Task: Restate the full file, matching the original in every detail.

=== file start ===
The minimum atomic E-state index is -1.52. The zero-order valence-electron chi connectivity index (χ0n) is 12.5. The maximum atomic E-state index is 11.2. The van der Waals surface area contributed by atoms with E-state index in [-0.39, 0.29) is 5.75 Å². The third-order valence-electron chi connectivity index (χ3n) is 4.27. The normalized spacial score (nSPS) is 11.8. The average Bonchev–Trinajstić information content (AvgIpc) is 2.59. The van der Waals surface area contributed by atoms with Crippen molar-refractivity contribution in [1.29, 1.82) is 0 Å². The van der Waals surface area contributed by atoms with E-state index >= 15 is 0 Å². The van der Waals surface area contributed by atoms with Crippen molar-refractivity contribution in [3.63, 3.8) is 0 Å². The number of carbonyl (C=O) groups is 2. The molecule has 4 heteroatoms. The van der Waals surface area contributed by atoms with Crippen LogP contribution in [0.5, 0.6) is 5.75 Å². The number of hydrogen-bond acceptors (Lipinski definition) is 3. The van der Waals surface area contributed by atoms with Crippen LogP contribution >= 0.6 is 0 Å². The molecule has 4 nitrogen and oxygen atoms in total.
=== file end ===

The minimum atomic E-state index is -1.52. The zero-order valence-electron chi connectivity index (χ0n) is 12.5. The maximum atomic E-state index is 11.2. The van der Waals surface area contributed by atoms with E-state index in [-0.39, 0.29) is 5.75 Å². The third-order valence-electron chi connectivity index (χ3n) is 4.27. The normalized spacial score (nSPS) is 11.8. The average Bonchev–Trinajstić information content (AvgIpc) is 2.59. The van der Waals surface area contributed by atoms with Crippen molar-refractivity contribution in [1.29, 1.82) is 0 Å². The van der Waals surface area contributed by atoms with E-state index >= 15 is 0 Å². The van der Waals surface area contributed by atoms with Crippen molar-refractivity contribution in [3.63, 3.8) is 0 Å². The number of carbonyl (C=O) groups is 2. The molecule has 4 heteroatoms. The van der Waals surface area contributed by atoms with Crippen LogP contribution in [0.5, 0.6) is 5.75 Å². The number of hydrogen-bond acceptors (Lipinski definition) is 3. The van der Waals surface area contributed by atoms with Crippen LogP contribution >= 0.6 is 0 Å². The molecule has 4 nitrogen and oxygen atoms in total.